Primary to Middle School proves to be the biggest transition point and the biggest ‘jump’ for students, who experience most of their education in one classroom with one teacher (a common primary model) to having 7 or 8 teachers for 1 hour slots (a common secondary model.) We have listened to parents and work hard to make this transition as smooth as we can. Recently we have taken the step to keep the students in one area of the school for most of their lessons for the benefit of familiarity and have the specialist teachers move into work with the students rather than have the students trail round the school. We also begin to introduce students to doing a lot of their work in google classroom from Year 5 onwards, which also gives parents greater access to their children’s work and progress. Developing an all-through Management of Information System has give us tangible means to plot student progress consistently across the phases and monitor rates of progress more accurately. Having the students in the same school across the transition from Key Stage 2 to Keys Stage 3 also avoids the spike of development in Maths and English when Primary schools ‘cram’ their students for the Key Stage 2 SATS; but which results in a dip in development often noted and complained about by Secondary schools and their experience with the same students when they get into Year 7.

We also seek to mark those transitions with some kind of ritual acknowledgement to let students know that we are noticing their ‘growing up’ within the school community. We have a uniform change at each of our two transitions and there is an increase in privilege and responsibility as students progress through the school. Having a Prefect system, which really functions as a leadership training programme, is an important part of our transition rituals with our older students. This acknowledgement of growing up can also be reflected in the residential trips we offer, which are typically 3 day visits to the Dales for students in Middle School to week long trips abroad to places like Paris and Berlin, the opportunities to be involved with student exchanges with students from the Netherlands and the opportunity to serve on short-term mission projects in Romania for our older students.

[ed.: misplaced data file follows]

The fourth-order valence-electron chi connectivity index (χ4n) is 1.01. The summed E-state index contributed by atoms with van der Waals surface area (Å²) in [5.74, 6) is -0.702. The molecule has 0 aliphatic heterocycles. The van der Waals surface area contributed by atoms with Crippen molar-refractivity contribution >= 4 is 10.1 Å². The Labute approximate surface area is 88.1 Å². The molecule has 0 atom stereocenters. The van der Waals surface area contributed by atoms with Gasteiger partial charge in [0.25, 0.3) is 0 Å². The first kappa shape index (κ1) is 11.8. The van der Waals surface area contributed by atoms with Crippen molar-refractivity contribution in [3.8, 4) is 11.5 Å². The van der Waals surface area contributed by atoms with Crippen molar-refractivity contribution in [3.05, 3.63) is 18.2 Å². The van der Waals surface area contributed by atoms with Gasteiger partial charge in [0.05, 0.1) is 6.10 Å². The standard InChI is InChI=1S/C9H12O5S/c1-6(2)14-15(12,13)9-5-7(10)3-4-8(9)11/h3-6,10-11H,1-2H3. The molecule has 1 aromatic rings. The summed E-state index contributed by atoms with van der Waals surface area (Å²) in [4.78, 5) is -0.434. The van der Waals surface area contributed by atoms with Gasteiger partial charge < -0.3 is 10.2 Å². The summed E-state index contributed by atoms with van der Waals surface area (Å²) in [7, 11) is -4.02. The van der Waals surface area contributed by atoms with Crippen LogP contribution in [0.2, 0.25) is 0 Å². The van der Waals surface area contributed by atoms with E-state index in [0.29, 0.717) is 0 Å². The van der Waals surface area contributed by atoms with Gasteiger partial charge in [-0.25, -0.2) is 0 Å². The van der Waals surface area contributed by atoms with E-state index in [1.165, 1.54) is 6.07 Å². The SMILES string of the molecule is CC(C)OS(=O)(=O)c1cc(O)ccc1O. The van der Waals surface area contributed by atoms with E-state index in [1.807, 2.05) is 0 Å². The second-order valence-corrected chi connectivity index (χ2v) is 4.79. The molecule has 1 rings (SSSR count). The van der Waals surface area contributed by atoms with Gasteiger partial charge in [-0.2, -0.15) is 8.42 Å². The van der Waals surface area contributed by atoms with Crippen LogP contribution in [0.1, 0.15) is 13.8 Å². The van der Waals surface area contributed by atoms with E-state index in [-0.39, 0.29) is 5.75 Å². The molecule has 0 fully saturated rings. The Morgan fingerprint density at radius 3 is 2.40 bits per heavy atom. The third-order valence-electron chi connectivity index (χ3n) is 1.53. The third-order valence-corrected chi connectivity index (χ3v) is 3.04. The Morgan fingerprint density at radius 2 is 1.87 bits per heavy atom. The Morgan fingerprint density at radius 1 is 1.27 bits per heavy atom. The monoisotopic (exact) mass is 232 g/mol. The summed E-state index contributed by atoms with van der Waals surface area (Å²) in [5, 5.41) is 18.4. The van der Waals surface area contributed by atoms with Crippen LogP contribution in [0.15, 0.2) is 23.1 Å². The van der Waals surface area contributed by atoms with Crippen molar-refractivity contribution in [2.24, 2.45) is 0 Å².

For the team of staff working with your children, we take it as a compliment when our students say that they value being involved in the school because it feels ‘like one big family.’ This is often noted by visitors to the school as they see classrooms for Middle School children next to classrooms for Primary children and see our students interact with projects such as: the Reading Buddy scheme which pairs primary pupils with secondary students; joint assemblies and all school themes.

All this is made to work by having designated Senior Leadership who have specific responsibility for an area of school where they are responsible for promoting the welfare and education of their children in their departments. Currently the school enjoys an SLT consisting of a Head of Primary, a Head of Middle, a Head of Upper School, a school Senco and a leader of the DSP, along with an overall Business Manager.

The rest of the country is experimenting with this model. We continue to build on the benefits of an all-through school whilst ameliorating potential disadvantages.

P.Moon
Headteacher